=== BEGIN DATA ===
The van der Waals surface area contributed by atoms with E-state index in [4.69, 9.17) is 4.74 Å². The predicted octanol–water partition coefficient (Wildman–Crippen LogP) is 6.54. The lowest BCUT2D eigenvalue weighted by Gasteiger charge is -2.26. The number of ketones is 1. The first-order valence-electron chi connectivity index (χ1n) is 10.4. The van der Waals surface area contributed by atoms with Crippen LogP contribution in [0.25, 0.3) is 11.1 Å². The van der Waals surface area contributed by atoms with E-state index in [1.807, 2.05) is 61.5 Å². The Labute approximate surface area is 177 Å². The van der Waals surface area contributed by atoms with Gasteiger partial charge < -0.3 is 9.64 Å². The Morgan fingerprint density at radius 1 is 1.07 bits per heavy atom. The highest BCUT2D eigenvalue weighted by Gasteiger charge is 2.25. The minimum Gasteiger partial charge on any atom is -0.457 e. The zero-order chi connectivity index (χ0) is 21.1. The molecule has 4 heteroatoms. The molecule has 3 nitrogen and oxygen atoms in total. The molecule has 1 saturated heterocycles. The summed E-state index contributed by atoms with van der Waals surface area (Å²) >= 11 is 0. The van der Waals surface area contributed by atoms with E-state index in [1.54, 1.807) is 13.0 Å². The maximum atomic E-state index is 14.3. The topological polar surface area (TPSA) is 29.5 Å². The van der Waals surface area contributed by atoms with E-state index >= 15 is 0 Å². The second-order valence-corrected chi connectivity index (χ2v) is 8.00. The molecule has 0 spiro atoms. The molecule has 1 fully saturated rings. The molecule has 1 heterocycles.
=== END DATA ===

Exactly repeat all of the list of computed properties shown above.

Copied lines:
The van der Waals surface area contributed by atoms with E-state index in [4.69, 9.17) is 4.74 Å². The predicted octanol–water partition coefficient (Wildman–Crippen LogP) is 6.54. The lowest BCUT2D eigenvalue weighted by Gasteiger charge is -2.26. The number of ketones is 1. The first-order valence-electron chi connectivity index (χ1n) is 10.4. The van der Waals surface area contributed by atoms with Crippen LogP contribution in [0.25, 0.3) is 11.1 Å². The van der Waals surface area contributed by atoms with E-state index in [1.807, 2.05) is 61.5 Å². The Labute approximate surface area is 177 Å². The van der Waals surface area contributed by atoms with Gasteiger partial charge < -0.3 is 9.64 Å². The Morgan fingerprint density at radius 1 is 1.07 bits per heavy atom. The highest BCUT2D eigenvalue weighted by Gasteiger charge is 2.25. The minimum Gasteiger partial charge on any atom is -0.457 e. The zero-order chi connectivity index (χ0) is 21.1. The molecule has 4 heteroatoms. The molecule has 3 nitrogen and oxygen atoms in total. The molecule has 1 saturated heterocycles. The summed E-state index contributed by atoms with van der Waals surface area (Å²) >= 11 is 0. The van der Waals surface area contributed by atoms with E-state index in [1.54, 1.807) is 13.0 Å². The maximum atomic E-state index is 14.3. The topological polar surface area (TPSA) is 29.5 Å². The van der Waals surface area contributed by atoms with E-state index >= 15 is 0 Å². The second-order valence-corrected chi connectivity index (χ2v) is 8.00. The molecule has 0 spiro atoms. The molecule has 1 fully saturated rings. The molecule has 1 heterocycles.